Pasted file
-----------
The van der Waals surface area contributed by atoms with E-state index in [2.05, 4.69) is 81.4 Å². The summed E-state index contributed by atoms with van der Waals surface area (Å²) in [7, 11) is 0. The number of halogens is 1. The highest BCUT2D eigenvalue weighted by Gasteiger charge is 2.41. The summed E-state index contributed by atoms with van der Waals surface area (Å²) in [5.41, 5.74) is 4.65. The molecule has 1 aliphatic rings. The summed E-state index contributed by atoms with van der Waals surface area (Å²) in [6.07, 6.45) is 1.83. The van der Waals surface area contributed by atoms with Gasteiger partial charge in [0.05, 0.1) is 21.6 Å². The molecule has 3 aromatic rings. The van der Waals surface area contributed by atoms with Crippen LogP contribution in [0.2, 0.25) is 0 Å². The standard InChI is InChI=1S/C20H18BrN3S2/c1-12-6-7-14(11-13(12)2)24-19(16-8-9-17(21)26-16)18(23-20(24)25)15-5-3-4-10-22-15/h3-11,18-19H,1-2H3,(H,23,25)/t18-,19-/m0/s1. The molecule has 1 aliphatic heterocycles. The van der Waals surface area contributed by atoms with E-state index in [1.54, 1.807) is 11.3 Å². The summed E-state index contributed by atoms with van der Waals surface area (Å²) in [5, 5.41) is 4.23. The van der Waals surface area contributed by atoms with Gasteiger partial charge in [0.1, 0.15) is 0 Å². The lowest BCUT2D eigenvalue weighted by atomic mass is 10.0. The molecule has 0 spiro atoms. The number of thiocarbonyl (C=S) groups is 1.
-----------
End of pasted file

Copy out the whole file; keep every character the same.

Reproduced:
The van der Waals surface area contributed by atoms with E-state index in [2.05, 4.69) is 81.4 Å². The summed E-state index contributed by atoms with van der Waals surface area (Å²) in [7, 11) is 0. The number of halogens is 1. The highest BCUT2D eigenvalue weighted by Gasteiger charge is 2.41. The summed E-state index contributed by atoms with van der Waals surface area (Å²) in [5.41, 5.74) is 4.65. The molecule has 1 aliphatic rings. The summed E-state index contributed by atoms with van der Waals surface area (Å²) in [6.07, 6.45) is 1.83. The van der Waals surface area contributed by atoms with Gasteiger partial charge in [0.05, 0.1) is 21.6 Å². The molecule has 3 aromatic rings. The van der Waals surface area contributed by atoms with Crippen LogP contribution in [0.2, 0.25) is 0 Å². The standard InChI is InChI=1S/C20H18BrN3S2/c1-12-6-7-14(11-13(12)2)24-19(16-8-9-17(21)26-16)18(23-20(24)25)15-5-3-4-10-22-15/h3-11,18-19H,1-2H3,(H,23,25)/t18-,19-/m0/s1. The molecule has 1 aliphatic heterocycles. The van der Waals surface area contributed by atoms with E-state index in [1.54, 1.807) is 11.3 Å². The summed E-state index contributed by atoms with van der Waals surface area (Å²) in [5, 5.41) is 4.23. The van der Waals surface area contributed by atoms with Gasteiger partial charge in [0.1, 0.15) is 0 Å². The lowest BCUT2D eigenvalue weighted by atomic mass is 10.0. The molecule has 0 spiro atoms. The number of thiocarbonyl (C=S) groups is 1.